In the youngest cohort (20 to 29 yr), having no visible third molars was more likely in the US population than in the Swedish population (47 vs 2%, respectively). By 50 to 59 years, outcomes for no third molars were similar in the United States and Sweden (53 and 57%, respectively).
The presence or absence of third molars reported from the US and Swedish populations presented contrasting patterns, particularly in the younger cohorts. More comprehensive and detailed data are required in future surveys as population studies on third molars become more important for clinicians and other stakeholders.
To determine modifiable risk factors for nosocomial Clostridium difficile-associated diarrhea (CDAD).
300-bed tertiary-care hospital.
Hospital inpatients present during the 3-month study period.
Case-patients identified with nosocomial CDAD over the study period were compared to two sets of control patients: inpatients matched by age, gender, and date of admission; and inpatients matched by duration of hospital stay. Variables including demographic data, comorbid illnesses, antibiotic exposure, and use of gastrointestinal medications were assessed for case- and control-patients. Conditional logistic regression was performed to identify risk factors for nosocomial CDAD.
27 case-patients were identified and were compared to the two sets of controls (1:1 match for each comparison set). For the first set of controls, use of ciprofloxacin (odds ratio [OR], 5.5; 95% confidence interval [CI 95], 1.2-24.8; P=.03) was the only variable that remained significant in the multivariable model. For the second set of controls, prior exposure to cephalosporins (OR, 6.7; CI 95, 1.3-33.7; P=.02) and to ciprofloxacin (OR, 9.5; CI 95, 1.01-88.4; P=.05) were kept in the final model.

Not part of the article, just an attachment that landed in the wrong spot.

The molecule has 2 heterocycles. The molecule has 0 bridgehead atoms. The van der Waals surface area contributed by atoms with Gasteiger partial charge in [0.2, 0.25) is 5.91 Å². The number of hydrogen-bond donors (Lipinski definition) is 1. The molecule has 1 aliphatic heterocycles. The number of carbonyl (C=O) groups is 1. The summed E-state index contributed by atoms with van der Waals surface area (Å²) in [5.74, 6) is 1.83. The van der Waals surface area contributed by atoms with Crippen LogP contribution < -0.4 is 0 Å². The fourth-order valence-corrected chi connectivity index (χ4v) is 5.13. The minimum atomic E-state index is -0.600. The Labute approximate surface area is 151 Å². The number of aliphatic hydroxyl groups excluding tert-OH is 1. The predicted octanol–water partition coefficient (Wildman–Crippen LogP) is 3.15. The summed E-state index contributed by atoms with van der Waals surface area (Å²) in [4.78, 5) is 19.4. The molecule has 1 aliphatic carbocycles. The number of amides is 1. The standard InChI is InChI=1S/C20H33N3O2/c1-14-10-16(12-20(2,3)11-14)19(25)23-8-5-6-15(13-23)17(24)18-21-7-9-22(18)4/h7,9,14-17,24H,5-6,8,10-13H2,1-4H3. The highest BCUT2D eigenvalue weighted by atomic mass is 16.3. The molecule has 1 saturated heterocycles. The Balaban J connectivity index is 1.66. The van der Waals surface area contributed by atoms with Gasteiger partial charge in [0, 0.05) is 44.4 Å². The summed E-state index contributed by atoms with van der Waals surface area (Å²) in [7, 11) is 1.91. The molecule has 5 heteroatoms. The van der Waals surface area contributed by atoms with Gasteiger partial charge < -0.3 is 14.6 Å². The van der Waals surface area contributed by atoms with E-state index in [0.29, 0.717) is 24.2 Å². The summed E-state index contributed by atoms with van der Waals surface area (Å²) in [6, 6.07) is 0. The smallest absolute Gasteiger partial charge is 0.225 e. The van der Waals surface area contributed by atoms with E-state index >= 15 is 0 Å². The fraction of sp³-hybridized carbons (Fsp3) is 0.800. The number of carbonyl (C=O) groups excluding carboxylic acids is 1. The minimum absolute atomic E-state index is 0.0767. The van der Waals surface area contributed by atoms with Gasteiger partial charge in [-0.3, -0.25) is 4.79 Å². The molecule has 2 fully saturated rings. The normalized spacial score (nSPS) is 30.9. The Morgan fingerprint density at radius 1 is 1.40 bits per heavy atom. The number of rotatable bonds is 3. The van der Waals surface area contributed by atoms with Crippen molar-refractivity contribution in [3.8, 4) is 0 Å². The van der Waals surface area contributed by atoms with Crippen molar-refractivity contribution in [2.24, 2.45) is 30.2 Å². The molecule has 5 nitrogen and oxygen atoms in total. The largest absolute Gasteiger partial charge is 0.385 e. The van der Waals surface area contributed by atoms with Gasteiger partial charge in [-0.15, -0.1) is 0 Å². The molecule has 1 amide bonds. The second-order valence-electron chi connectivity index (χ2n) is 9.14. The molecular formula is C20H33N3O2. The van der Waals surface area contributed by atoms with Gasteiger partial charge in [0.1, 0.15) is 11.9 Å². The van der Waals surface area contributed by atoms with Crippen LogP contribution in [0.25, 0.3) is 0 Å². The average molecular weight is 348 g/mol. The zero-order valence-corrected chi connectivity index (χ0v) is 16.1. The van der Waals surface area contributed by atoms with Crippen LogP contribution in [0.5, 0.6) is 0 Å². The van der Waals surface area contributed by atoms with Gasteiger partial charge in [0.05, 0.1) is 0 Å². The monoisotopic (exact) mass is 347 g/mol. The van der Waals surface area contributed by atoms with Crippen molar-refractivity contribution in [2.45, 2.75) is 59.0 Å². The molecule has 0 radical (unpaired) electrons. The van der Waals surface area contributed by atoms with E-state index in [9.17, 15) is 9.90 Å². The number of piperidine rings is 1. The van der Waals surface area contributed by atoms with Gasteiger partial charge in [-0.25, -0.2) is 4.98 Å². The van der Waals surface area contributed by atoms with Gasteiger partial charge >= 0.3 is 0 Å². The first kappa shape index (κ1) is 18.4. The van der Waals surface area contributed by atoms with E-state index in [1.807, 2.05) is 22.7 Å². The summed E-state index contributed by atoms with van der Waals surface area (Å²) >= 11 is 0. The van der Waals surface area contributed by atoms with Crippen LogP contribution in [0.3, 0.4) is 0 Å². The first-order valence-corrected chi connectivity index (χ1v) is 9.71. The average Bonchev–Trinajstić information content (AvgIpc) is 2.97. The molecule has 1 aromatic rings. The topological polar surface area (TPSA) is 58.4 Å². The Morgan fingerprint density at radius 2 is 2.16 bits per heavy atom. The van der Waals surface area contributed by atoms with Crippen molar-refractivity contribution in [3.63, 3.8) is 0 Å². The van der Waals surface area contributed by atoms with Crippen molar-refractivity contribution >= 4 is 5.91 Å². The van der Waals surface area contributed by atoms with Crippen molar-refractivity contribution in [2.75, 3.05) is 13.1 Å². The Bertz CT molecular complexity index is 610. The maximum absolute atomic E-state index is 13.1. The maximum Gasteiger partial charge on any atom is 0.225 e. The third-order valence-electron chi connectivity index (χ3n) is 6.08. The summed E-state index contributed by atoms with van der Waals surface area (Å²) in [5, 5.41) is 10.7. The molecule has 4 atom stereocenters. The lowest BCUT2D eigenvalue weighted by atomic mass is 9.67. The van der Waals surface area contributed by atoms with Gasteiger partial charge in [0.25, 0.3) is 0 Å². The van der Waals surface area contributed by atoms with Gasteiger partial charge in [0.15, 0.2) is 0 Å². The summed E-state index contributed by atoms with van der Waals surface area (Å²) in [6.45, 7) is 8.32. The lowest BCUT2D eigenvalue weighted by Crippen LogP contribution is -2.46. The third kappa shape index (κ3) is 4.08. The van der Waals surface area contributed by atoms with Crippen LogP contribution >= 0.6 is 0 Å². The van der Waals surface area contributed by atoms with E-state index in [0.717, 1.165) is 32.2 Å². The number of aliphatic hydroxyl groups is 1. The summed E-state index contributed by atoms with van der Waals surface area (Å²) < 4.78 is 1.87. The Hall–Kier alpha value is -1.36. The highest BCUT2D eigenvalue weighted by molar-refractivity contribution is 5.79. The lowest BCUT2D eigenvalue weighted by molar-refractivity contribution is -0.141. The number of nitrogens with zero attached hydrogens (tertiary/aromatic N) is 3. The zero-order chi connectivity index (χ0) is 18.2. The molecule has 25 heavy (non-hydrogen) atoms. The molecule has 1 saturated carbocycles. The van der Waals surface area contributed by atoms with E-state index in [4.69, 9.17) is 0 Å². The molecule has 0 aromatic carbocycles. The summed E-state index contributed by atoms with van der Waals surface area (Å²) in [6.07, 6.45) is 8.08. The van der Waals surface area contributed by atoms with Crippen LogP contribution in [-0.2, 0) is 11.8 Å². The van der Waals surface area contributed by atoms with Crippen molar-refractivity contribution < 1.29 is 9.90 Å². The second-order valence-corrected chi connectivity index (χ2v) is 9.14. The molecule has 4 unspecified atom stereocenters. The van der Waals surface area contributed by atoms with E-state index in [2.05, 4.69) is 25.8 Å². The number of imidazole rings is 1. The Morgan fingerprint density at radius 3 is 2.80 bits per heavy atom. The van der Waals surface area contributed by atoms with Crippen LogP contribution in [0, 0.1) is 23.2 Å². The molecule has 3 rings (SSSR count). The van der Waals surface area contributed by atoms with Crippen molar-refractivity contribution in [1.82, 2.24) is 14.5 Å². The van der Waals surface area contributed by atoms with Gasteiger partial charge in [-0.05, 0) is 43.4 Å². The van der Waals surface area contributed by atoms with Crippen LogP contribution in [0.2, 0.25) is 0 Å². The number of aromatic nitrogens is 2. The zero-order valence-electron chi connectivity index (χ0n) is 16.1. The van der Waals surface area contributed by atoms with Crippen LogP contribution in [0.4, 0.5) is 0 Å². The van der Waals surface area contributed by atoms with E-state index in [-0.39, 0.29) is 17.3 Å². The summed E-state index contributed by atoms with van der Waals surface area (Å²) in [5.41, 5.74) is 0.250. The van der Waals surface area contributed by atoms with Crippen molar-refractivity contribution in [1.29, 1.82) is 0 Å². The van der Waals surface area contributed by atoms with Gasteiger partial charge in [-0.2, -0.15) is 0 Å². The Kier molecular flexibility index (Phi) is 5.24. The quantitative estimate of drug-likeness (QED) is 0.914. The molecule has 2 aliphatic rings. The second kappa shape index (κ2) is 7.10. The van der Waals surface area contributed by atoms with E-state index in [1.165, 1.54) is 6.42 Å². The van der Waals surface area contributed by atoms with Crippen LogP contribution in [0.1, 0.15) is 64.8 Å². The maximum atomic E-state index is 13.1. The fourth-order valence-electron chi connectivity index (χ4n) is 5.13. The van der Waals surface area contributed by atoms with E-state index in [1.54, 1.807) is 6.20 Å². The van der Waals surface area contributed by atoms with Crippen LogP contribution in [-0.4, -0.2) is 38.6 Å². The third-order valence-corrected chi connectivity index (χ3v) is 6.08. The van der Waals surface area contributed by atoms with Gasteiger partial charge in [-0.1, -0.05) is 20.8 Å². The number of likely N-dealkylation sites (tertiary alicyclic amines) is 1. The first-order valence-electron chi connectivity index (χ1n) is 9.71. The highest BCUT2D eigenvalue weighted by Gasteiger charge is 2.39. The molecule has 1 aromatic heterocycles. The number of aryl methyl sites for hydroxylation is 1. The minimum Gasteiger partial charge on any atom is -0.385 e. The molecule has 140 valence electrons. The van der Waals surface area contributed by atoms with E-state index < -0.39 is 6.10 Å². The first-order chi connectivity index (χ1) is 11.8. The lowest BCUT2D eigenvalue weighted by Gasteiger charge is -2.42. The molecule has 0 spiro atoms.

Along with cephalosporins, prior quinolone use predisposed hospitalized patients to nosocomial CDAD. Quinolones should be used judiciously in acute-care hospitals, particularly in those where CDAD is endemic.
Domestic dogs have been central to life in the North American Arctic for millennia. The ancestors of the Inuit were the first to introduce the widespread usage of dog sledge transportation technology to the Americas, but whether the Inuit adopted local Palaeo-Inuit dogs or introduced a new dog population to the region remains unknown. To test these hypotheses, we generated mitochondrial DNA and geometric morphometric data of skull and dental elements from a total of 922 North American Arctic dogs and wolves spanning over 4500 years. Our analyses revealed that dogs from Inuit sites dating from 2000 BP possess morphological and genetic signatures that distinguish them from earlier Palaeo-Inuit dogs, and identified a novel mitochondrial clade in eastern Siberia and Alaska. The genetic legacy of these Inuit dogs survives today in modern Arctic sledge dogs despite phenotypic differences between archaeological and modern Arctic dogs. Together, our data reveal that Inuit dogs derive from a secondary pre-contact migration of dogs distinct from Palaeo-Inuit dogs, and probably aided the Inuit expansion across the North American Arctic beginning around 1000 BP.